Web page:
Learning From Past Crises

By Kaitlin Dunn, Writer, Hospitality Sales & Marketing Association International (HSMAI)

The World Health Organization officially declared COVID-19, also known as the coronavirus, a pandemic on Wednesday, March 11. While the coronavirus has been a huge disrupter not only in the hospitality industry but in every sector around the world, it’s not unique. Hospitality professionals have weathered numerous other crises, from outbreaks to natural disasters — each one offering its own lessons.

D.C. Becker, principal and co-owner at Titan Group of New York, has been through two recent crises. While he was with Interstate Hotels & Resorts, he was in Shanghai in 2011 after a deadly tsunami hit neighboring Japan, sending shockwaves through Asia, and he managed several hotels in Florida in 2015 when the Zika virus epidemic caused mass cancellations. Becker recently sat down with HSMAI to discuss these experiences, including how they relate to the ongoing crisis created by the coronavirus.

What did you learn from your experiences in Shanghai and Miami?

When I was in China, [Interstate was] new as an American company in Asia, and we learned of the importance of relationships. It wasn’t about contracts we were going to lose, it was about the sensitivity to the fact that people’s lives were disrupted and we needed to be thoughtful about that. That’s a common denominator with all of this. There’s the legal, contractual side, and then there’s the human side. The human side and having that sensitivity is so important to our business.

In Florida it was different, because it was more black-and-white, even more so than with the coronavirus. The CDC told people absolutely to not travel to Florida. Now [with the coronavirus] people are taking a chance, it’s a personal call. With Zika, this allowed certain insurances to kick in that protected people who couldn’t travel. We knew that we had a degree of business protection because of that, but just like in Asia, we needed to be able to demonstrate sensitivity to our customers. There’s still a tremendous amount of angst on the part of clients who put a tremendous amount of time and money into planning and they know they have to cancel it.

What’s the most important thing for hospitality professionals to keep in mind today?

The biggest piece of all of this is sympathy for people trying to do their jobs and having to cancel their events. The business operators have to separate between contractual and moral obligations, but we have the ability to influence the way we go about this. Today our hotels are speaking with customers about canceling business, and we are as much as possible going by the contract but injecting a dose of sensitivity into it to be understanding and realistic.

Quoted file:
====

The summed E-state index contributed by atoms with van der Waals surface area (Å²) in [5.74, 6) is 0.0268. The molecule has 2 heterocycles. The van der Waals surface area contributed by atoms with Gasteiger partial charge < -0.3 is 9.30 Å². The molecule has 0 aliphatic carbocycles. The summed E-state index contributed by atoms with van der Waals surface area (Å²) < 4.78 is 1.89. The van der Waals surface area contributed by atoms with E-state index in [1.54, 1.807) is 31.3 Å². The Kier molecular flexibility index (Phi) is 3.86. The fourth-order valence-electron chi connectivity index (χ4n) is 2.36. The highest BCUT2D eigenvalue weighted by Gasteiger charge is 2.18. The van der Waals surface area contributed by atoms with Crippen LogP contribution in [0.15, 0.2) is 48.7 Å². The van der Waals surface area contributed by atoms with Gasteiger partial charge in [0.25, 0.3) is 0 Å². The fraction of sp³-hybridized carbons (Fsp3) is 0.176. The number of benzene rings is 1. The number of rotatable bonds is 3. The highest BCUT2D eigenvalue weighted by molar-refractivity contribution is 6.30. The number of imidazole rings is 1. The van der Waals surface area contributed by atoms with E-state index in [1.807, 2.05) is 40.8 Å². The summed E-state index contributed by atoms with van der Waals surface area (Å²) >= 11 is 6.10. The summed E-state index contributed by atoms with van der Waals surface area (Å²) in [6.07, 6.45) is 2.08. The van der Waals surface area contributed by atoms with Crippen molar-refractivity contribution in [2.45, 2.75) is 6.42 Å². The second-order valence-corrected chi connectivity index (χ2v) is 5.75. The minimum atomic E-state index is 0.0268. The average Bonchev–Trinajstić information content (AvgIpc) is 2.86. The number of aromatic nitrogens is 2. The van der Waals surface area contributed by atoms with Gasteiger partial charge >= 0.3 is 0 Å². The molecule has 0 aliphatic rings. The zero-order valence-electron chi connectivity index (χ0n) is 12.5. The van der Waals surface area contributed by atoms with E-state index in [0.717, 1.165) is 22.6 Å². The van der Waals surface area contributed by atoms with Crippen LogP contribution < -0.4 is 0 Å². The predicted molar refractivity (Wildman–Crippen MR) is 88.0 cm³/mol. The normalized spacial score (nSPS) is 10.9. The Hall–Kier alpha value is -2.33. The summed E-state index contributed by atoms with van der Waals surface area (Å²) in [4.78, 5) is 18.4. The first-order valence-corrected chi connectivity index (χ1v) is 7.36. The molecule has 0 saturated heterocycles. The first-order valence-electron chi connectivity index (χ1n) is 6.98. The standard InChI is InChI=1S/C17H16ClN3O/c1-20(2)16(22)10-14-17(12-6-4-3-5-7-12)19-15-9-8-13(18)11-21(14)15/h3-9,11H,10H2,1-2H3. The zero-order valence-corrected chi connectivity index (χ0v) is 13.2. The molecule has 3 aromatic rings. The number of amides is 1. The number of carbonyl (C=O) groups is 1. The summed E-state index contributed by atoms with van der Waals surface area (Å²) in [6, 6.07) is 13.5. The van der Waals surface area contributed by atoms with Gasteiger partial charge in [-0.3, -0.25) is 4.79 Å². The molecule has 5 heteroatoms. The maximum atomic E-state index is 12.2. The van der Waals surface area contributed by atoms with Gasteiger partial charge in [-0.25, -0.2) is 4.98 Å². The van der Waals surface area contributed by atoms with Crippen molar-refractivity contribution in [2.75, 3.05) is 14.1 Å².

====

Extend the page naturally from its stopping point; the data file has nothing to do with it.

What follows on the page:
People that know me know it’s not surprising that I would talk about doing everything for the customer, within reason. I really believe that is what needs to be happening here. All of us need to understand our businesses obligations and adjust as much as possible to the customer’s point of view to land somewhere in the middle. Everybody loses, but we want to minimize the loss on both sides, so when things are back to normal, people are comfortable with the people they did business with before and nobody has a bad taste because of the way someone behaved.

It’s important to keep in mind that this is a marathon, not a sprint, and these same people who are customers, that we are unsympathetic to, they have very long memories. If you are empathetic or sympathetic because you’re a decent person or because it’s good business strategy, the better the outcome all around. If we go after them and get paid every cent from the contract, somewhere down the road they are going to remember how we treated them and reconsider their relationship with us.

How did hotels readjust their sales plans or ways of selling during the previous crises?

One of the things some people did then and are doing now is taking inquiries on a case-by-case basis. There has to be some additional considerations when it comes to contractual obligations with new business. No one is putting new business on the books right now until it settles a bit. For those that are dealing with new business, its being sympathetic and looking at expanding cutoff dates and making it more customer friendly.

A lot of us in this business understand, there’s no such thing as black-and-white. To survive requires immense flexibility. We have to protect our owners and brand and business, but we need to protect it for today, tomorrow, and next year. The process of getting there is not always the same with each customer. My advice is to look at each instance by itself. We need to understand the contract — what we are entitled to — and look at what the customer wants and needs, and know that it’s never going to be as straightforward as just looking at the document.

How have you seen hotels react to the coronavirus thus far?

I have not seen a lot of strict enforcing of contracts, so when I have heard about that, it surprised me. The hotels that I have been dealing with, they are doing the right thing, which is looking at the customers individually, because there is no one-size-fits-all when you’re dealing with an epidemic. I feel very good, because what I’m seeing is things being done the right way, with sensitivity.

We don’t know what we’re dealing with here. Zika was very regionalized and we came out of it fairly quickly. The conversations happening now are around understanding where the bottom is going to be before we can understand how quickly we can come back. It sounds like China is starting to level off and stabilize, so the hope is that the same timeline will apply, but we really don’t know.

Categories: Sales
Insight Type: Articles